How are annual General Schedule raises determined?
The annual pay adjustment for most General Schedule employees consists of two parts: a national, across-the-board increase, and a locality-based pay adjustment. The amount of the across-the-board increase is supposed to be based on a change in the Employment Cost Index, less 0.5 percent.

The locality pay determination procedure starts with pay comparison studies by the Bureau of Labor Statistics. Findings are presented each autumn to the Federal Salary Council, a group made up of agency and labor union representatives and compensation experts. The council submits recommendations based on that data to a group called the President’s Pay Agent, which in turn decides the pay areas and makes recommendations to the President.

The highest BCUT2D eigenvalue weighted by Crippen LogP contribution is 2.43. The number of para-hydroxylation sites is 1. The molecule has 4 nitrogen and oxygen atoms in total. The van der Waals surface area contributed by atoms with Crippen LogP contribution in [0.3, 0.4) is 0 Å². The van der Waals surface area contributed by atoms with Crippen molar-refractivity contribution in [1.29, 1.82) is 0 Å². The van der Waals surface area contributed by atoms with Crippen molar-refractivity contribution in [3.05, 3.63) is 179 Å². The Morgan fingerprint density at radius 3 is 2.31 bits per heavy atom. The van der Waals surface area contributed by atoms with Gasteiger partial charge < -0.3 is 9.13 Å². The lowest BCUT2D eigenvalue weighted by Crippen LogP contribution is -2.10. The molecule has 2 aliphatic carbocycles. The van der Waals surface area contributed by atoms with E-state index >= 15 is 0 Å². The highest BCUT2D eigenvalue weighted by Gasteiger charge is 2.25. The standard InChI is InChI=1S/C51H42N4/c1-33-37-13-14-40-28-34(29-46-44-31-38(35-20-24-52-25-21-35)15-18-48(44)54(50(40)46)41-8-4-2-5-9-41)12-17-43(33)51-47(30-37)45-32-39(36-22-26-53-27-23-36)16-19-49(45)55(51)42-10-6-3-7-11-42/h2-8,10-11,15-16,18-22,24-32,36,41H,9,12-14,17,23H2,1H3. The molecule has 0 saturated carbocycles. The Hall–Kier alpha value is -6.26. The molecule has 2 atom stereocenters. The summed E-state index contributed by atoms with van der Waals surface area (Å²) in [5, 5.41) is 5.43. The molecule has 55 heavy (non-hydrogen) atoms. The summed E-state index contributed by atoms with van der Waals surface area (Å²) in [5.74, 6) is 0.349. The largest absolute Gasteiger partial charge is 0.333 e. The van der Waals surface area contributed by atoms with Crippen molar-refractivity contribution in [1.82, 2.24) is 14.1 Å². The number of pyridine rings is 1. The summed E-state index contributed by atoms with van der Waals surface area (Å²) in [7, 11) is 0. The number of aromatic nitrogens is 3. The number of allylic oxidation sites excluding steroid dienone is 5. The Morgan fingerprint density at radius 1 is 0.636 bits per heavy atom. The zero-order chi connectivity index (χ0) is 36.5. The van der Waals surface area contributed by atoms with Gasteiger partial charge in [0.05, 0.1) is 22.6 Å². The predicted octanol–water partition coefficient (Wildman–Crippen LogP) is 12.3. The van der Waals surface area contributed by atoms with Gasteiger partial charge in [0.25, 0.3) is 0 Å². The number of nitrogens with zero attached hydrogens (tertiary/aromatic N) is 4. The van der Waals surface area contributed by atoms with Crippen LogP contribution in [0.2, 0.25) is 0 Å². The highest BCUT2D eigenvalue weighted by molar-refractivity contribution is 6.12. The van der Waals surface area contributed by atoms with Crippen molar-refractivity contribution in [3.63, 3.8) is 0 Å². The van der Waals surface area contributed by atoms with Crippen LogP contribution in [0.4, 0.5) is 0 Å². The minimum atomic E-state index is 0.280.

In practice, the annual federal raise has been negotiated between Congress and the White House, typically using the pertinent ECI figure as a starting point and with most of the total raise being designated as across-the-board pay while the remainder is apportioned among localities according to the pay gap data. That has resulted in substantial pay variation building up over the years between the highest-paid locality areas and the lowest-paid catchall “rest of the U.S.” for areas outside the designated metropolitan zones (note: Alaska and Hawaii are separate zones in their entirety).